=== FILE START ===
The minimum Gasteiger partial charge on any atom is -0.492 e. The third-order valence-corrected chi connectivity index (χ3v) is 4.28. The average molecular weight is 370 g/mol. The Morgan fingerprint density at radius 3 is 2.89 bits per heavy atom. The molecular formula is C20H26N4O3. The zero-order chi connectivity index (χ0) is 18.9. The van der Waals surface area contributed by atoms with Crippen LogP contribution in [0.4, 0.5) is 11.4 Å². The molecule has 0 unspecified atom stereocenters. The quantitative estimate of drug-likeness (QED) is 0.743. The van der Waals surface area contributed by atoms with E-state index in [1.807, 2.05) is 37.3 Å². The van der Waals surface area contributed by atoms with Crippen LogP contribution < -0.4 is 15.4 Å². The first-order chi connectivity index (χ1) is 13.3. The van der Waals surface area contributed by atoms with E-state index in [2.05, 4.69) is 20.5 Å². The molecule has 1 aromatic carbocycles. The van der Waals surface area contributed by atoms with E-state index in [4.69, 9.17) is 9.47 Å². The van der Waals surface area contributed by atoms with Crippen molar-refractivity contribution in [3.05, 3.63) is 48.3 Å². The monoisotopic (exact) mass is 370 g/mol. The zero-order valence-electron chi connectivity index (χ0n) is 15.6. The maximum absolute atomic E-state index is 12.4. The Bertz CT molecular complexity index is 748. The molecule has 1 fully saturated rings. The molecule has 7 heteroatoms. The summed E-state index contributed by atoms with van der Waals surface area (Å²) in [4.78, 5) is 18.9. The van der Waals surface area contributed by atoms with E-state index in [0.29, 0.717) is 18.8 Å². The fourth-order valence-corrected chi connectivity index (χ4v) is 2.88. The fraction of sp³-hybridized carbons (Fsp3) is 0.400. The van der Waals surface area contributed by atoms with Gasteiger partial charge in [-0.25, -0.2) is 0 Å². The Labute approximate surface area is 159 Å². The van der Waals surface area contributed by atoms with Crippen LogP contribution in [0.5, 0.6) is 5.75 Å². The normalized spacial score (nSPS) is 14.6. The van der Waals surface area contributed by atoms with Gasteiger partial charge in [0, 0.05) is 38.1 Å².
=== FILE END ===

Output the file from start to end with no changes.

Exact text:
The minimum Gasteiger partial charge on any atom is -0.492 e. The third-order valence-corrected chi connectivity index (χ3v) is 4.28. The average molecular weight is 370 g/mol. The Morgan fingerprint density at radius 3 is 2.89 bits per heavy atom. The molecular formula is C20H26N4O3. The zero-order chi connectivity index (χ0) is 18.9. The van der Waals surface area contributed by atoms with Crippen LogP contribution in [0.4, 0.5) is 11.4 Å². The molecule has 0 unspecified atom stereocenters. The quantitative estimate of drug-likeness (QED) is 0.743. The van der Waals surface area contributed by atoms with E-state index in [1.807, 2.05) is 37.3 Å². The van der Waals surface area contributed by atoms with Crippen LogP contribution < -0.4 is 15.4 Å². The first-order chi connectivity index (χ1) is 13.3. The van der Waals surface area contributed by atoms with E-state index in [2.05, 4.69) is 20.5 Å². The molecule has 1 aromatic carbocycles. The van der Waals surface area contributed by atoms with E-state index in [4.69, 9.17) is 9.47 Å². The van der Waals surface area contributed by atoms with Crippen molar-refractivity contribution in [3.05, 3.63) is 48.3 Å². The monoisotopic (exact) mass is 370 g/mol. The zero-order valence-electron chi connectivity index (χ0n) is 15.6. The maximum absolute atomic E-state index is 12.4. The Bertz CT molecular complexity index is 748. The molecule has 1 fully saturated rings. The molecule has 7 heteroatoms. The summed E-state index contributed by atoms with van der Waals surface area (Å²) in [4.78, 5) is 18.9. The van der Waals surface area contributed by atoms with E-state index in [0.29, 0.717) is 18.8 Å². The fourth-order valence-corrected chi connectivity index (χ4v) is 2.88. The fraction of sp³-hybridized carbons (Fsp3) is 0.400. The van der Waals surface area contributed by atoms with Gasteiger partial charge in [-0.25, -0.2) is 0 Å². The Labute approximate surface area is 159 Å². The van der Waals surface area contributed by atoms with Crippen LogP contribution in [0.5, 0.6) is 5.75 Å². The normalized spacial score (nSPS) is 14.6. The van der Waals surface area contributed by atoms with Gasteiger partial charge in [0, 0.05) is 38.1 Å².